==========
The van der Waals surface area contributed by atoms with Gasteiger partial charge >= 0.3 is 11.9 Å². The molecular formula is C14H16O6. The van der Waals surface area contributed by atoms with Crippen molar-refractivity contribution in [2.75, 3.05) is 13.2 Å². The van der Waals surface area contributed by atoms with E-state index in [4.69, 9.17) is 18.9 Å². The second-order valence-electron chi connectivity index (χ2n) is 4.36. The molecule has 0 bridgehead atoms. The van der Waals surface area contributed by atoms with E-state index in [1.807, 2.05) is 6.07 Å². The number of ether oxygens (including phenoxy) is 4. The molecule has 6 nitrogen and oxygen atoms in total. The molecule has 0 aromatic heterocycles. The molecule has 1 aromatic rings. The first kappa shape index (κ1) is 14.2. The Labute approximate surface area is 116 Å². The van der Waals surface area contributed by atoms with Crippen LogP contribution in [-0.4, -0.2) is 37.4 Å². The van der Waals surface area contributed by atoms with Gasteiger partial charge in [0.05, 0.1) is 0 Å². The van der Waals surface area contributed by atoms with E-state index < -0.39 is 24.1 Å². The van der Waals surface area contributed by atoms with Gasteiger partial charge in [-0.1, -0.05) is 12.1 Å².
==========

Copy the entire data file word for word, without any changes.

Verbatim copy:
The van der Waals surface area contributed by atoms with Gasteiger partial charge >= 0.3 is 11.9 Å². The molecular formula is C14H16O6. The van der Waals surface area contributed by atoms with Crippen molar-refractivity contribution in [2.75, 3.05) is 13.2 Å². The van der Waals surface area contributed by atoms with E-state index in [4.69, 9.17) is 18.9 Å². The second-order valence-electron chi connectivity index (χ2n) is 4.36. The molecule has 0 bridgehead atoms. The van der Waals surface area contributed by atoms with E-state index in [1.807, 2.05) is 6.07 Å². The number of ether oxygens (including phenoxy) is 4. The molecule has 6 nitrogen and oxygen atoms in total. The molecule has 0 aromatic heterocycles. The molecule has 1 aromatic rings. The first kappa shape index (κ1) is 14.2. The Labute approximate surface area is 116 Å². The van der Waals surface area contributed by atoms with Crippen LogP contribution in [-0.4, -0.2) is 37.4 Å². The van der Waals surface area contributed by atoms with Gasteiger partial charge in [0.05, 0.1) is 0 Å². The van der Waals surface area contributed by atoms with E-state index < -0.39 is 24.1 Å². The van der Waals surface area contributed by atoms with Gasteiger partial charge in [-0.1, -0.05) is 12.1 Å².